Bulletin of Symbolic Logic 1 (3):317-326 (1995)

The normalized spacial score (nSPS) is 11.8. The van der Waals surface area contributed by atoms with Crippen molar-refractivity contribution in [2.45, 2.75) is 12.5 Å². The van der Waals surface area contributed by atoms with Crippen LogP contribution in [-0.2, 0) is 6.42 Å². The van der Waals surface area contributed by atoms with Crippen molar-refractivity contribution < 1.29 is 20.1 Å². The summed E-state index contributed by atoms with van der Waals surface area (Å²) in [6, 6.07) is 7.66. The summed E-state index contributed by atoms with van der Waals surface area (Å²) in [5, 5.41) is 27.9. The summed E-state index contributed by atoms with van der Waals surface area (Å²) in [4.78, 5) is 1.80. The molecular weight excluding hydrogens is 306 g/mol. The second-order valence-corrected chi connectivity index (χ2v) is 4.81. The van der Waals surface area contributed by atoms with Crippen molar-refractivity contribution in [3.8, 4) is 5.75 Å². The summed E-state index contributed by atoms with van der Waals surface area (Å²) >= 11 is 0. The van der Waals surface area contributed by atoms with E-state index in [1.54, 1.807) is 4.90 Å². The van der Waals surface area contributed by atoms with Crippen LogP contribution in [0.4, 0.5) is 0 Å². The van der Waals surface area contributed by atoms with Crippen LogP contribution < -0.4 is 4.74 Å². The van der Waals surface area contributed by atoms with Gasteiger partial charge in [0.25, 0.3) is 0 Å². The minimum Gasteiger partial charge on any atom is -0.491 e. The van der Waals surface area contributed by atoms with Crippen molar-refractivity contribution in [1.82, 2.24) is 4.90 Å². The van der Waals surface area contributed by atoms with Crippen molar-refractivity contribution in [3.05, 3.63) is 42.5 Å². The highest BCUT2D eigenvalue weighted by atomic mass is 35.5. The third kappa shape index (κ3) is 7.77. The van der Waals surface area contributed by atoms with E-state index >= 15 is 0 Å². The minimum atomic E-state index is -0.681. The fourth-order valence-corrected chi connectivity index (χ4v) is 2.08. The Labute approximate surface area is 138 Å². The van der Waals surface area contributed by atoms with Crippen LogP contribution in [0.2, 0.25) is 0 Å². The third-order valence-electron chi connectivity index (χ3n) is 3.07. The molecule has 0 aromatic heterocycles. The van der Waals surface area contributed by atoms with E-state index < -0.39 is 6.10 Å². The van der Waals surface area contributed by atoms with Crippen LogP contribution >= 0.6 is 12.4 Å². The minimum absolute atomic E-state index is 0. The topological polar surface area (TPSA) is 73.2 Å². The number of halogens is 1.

Two thoughts about the concept of number are incompatible: that any zero or more things have a (cardinal) number, and that any zero or more things have a number (if and) only if they are the members of some one set. It is Russell's paradox that shows the thoughts incompatible: the sets that are not members of themselves cannot be the members of any one set. The thought that any (zero or more) things have a number is Frege's; the thought that things have a number only if they are the members of a set may be Cantor's and is in any case a commonplace of the usual contemporary presentations of the set theory that originated with Cantor and has become ZFC. In recent years a number of authors have examined Frege's accounts of arithmetic with a view to extracting an interesting subtheory from Frege's formal system, whose inconsistency, as is well known, was demonstrated by Russell. These accounts are contained in Frege's formal treatise Grundgesetze der Arithmetik and his earlier exoteric book Die Grundlagen der Arithmetik. We may describe the two central results of the recent re-evaluation of his work in the following way: Let Frege arithmetic be the result of adjoining to full axiomatic second-order logic a suitable formalization of the statement that the Fs and the Gs have the same number if and only if the F sand the Gs are equinumerous.
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